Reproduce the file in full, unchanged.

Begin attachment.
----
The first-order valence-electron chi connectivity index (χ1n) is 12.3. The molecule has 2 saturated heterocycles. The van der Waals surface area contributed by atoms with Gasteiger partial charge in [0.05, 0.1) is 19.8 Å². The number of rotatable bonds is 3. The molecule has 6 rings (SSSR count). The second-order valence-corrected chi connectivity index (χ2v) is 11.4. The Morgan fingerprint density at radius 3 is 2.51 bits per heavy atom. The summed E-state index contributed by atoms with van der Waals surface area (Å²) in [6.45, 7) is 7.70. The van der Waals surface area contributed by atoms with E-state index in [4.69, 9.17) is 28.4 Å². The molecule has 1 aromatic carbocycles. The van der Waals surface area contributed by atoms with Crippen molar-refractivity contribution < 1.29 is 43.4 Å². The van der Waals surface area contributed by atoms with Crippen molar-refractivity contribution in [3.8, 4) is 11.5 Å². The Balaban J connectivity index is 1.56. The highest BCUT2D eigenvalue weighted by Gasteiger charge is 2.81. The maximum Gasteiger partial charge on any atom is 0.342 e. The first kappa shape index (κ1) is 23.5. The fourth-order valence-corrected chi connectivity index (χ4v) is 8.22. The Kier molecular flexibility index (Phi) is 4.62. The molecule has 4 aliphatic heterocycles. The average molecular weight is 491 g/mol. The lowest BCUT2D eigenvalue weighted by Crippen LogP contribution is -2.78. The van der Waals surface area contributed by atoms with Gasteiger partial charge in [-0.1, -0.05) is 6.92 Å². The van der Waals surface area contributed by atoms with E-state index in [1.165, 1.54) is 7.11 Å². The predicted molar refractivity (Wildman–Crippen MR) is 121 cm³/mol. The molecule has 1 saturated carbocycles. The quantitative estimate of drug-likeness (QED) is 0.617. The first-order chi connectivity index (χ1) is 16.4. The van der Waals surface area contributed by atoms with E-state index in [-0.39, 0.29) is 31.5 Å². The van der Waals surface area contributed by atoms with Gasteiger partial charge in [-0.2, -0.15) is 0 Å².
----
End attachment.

The first-order valence-electron chi connectivity index (χ1n) is 12.3. The molecule has 2 saturated heterocycles. The van der Waals surface area contributed by atoms with Gasteiger partial charge in [0.05, 0.1) is 19.8 Å². The number of rotatable bonds is 3. The molecule has 6 rings (SSSR count). The second-order valence-corrected chi connectivity index (χ2v) is 11.4. The Morgan fingerprint density at radius 3 is 2.51 bits per heavy atom. The summed E-state index contributed by atoms with van der Waals surface area (Å²) in [6.45, 7) is 7.70. The van der Waals surface area contributed by atoms with E-state index in [4.69, 9.17) is 28.4 Å². The molecule has 1 aromatic carbocycles. The van der Waals surface area contributed by atoms with Crippen molar-refractivity contribution < 1.29 is 43.4 Å². The van der Waals surface area contributed by atoms with Crippen molar-refractivity contribution in [3.8, 4) is 11.5 Å². The Balaban J connectivity index is 1.56. The highest BCUT2D eigenvalue weighted by Gasteiger charge is 2.81. The maximum Gasteiger partial charge on any atom is 0.342 e. The first kappa shape index (κ1) is 23.5. The fourth-order valence-corrected chi connectivity index (χ4v) is 8.22. The Kier molecular flexibility index (Phi) is 4.62. The molecule has 4 aliphatic heterocycles. The average molecular weight is 491 g/mol. The lowest BCUT2D eigenvalue weighted by Crippen LogP contribution is -2.78. The van der Waals surface area contributed by atoms with Gasteiger partial charge in [-0.1, -0.05) is 6.92 Å². The van der Waals surface area contributed by atoms with E-state index in [1.165, 1.54) is 7.11 Å². The predicted molar refractivity (Wildman–Crippen MR) is 121 cm³/mol. The molecule has 1 saturated carbocycles. The quantitative estimate of drug-likeness (QED) is 0.617. The first-order chi connectivity index (χ1) is 16.4. The van der Waals surface area contributed by atoms with E-state index in [-0.39, 0.29) is 31.5 Å². The van der Waals surface area contributed by atoms with Gasteiger partial charge in [-0.2, -0.15) is 0 Å².